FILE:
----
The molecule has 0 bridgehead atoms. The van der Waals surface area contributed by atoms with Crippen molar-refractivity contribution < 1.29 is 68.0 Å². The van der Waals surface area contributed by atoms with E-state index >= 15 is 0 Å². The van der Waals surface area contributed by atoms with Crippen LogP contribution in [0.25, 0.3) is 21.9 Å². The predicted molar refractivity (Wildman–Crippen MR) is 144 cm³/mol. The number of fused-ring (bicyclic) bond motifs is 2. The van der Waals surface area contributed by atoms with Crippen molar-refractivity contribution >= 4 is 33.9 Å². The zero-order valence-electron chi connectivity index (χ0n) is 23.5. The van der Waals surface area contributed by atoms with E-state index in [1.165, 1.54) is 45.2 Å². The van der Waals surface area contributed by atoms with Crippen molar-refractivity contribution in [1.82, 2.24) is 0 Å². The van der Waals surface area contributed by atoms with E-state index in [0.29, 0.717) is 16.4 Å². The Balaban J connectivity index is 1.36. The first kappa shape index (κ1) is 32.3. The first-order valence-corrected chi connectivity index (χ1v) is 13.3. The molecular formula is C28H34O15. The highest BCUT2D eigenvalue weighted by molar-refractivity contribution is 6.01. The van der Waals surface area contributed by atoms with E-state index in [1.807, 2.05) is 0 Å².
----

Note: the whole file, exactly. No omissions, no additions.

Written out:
The molecule has 0 bridgehead atoms. The van der Waals surface area contributed by atoms with Crippen molar-refractivity contribution < 1.29 is 68.0 Å². The van der Waals surface area contributed by atoms with E-state index >= 15 is 0 Å². The van der Waals surface area contributed by atoms with Crippen LogP contribution in [0.25, 0.3) is 21.9 Å². The predicted molar refractivity (Wildman–Crippen MR) is 144 cm³/mol. The number of fused-ring (bicyclic) bond motifs is 2. The van der Waals surface area contributed by atoms with Crippen molar-refractivity contribution >= 4 is 33.9 Å². The zero-order valence-electron chi connectivity index (χ0n) is 23.5. The van der Waals surface area contributed by atoms with E-state index in [1.165, 1.54) is 45.2 Å². The van der Waals surface area contributed by atoms with Crippen molar-refractivity contribution in [1.82, 2.24) is 0 Å². The van der Waals surface area contributed by atoms with E-state index in [0.29, 0.717) is 16.4 Å². The Balaban J connectivity index is 1.36. The first kappa shape index (κ1) is 32.3. The first-order valence-corrected chi connectivity index (χ1v) is 13.3. The molecular formula is C28H34O15. The highest BCUT2D eigenvalue weighted by molar-refractivity contribution is 6.01. The van der Waals surface area contributed by atoms with E-state index in [1.807, 2.05) is 0 Å².